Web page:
A: I think there are advantages to writing better code beyond speed of execution, e.g., maintainability. Far more time is spent dealing with poorly structured code than is justified by taking the quick and dirty approach.

Q: The browser has become the defacto user interface for many applications, both professional and consumer. Does this mean that software developers who write interface modules are getting lazy or getting better at providing more usable code?

A: The rise of the browser as an application interface is generally a good thing. Services like Google’s Gmail and others show how it is possible to improve usability to the point where running an application in a browser is no longer like writing with the brick tied to a pencil. I expect that the trend of UI improvements for the browser is going to continue to accelerate to the point of parity with desktop UI for many classes of application. It will simplify application development a lot, and this is a good thing.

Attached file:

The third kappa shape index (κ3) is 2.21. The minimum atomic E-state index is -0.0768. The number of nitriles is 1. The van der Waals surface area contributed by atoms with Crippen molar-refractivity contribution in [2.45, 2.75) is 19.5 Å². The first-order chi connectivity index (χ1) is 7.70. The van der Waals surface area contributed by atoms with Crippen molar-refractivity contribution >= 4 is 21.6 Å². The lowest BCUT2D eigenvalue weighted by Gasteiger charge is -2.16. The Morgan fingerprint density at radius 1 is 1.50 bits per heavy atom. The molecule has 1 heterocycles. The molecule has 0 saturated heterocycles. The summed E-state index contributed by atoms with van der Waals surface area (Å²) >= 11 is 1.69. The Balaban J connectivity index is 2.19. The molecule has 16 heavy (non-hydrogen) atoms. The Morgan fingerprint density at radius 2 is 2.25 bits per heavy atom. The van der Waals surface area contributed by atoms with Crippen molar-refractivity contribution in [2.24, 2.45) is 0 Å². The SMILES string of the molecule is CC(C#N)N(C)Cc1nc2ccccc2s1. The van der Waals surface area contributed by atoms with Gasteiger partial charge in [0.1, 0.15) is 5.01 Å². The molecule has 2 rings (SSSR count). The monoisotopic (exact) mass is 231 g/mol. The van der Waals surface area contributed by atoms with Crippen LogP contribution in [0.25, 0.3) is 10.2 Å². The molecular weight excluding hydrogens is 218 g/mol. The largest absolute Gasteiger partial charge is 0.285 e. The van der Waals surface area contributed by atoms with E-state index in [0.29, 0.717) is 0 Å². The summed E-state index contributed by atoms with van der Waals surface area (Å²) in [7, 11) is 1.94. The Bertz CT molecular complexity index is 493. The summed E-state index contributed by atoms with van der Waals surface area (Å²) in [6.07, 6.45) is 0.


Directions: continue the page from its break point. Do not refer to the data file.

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Desperately Seeking Wireless

So I am on the road, covering the RSA conference at the Moscone this week, and I am awash in wireless connection options. The only problem is, none of them work everywhere that I am, and all require some effort to enter the correct information. I am beginning to think that this wireless stuff is over-rated, and maybe that ole cat 5 isn’t so bad after all.

You can read more of this tale of woe here on Tom’s Networking.

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Linspire’s Michael Robertson

Michael Robertson, music’s bad boy CEO, is at it again, causing trouble for music publishers, Microsoft, and just the overall Computing Establishment. The CEO of Linspire (formerly known as Lindows until Microsoft’s legal team had their way with him) has come out swinging with new enhancements to the company’s operating system, adopting a pay-as-you model to download Linux applications. The fervent hope: to make Linux into a desktop operating environment that anyone, including your mother, could use. And to use Linux as a wedge to get back into making a better digital music experience.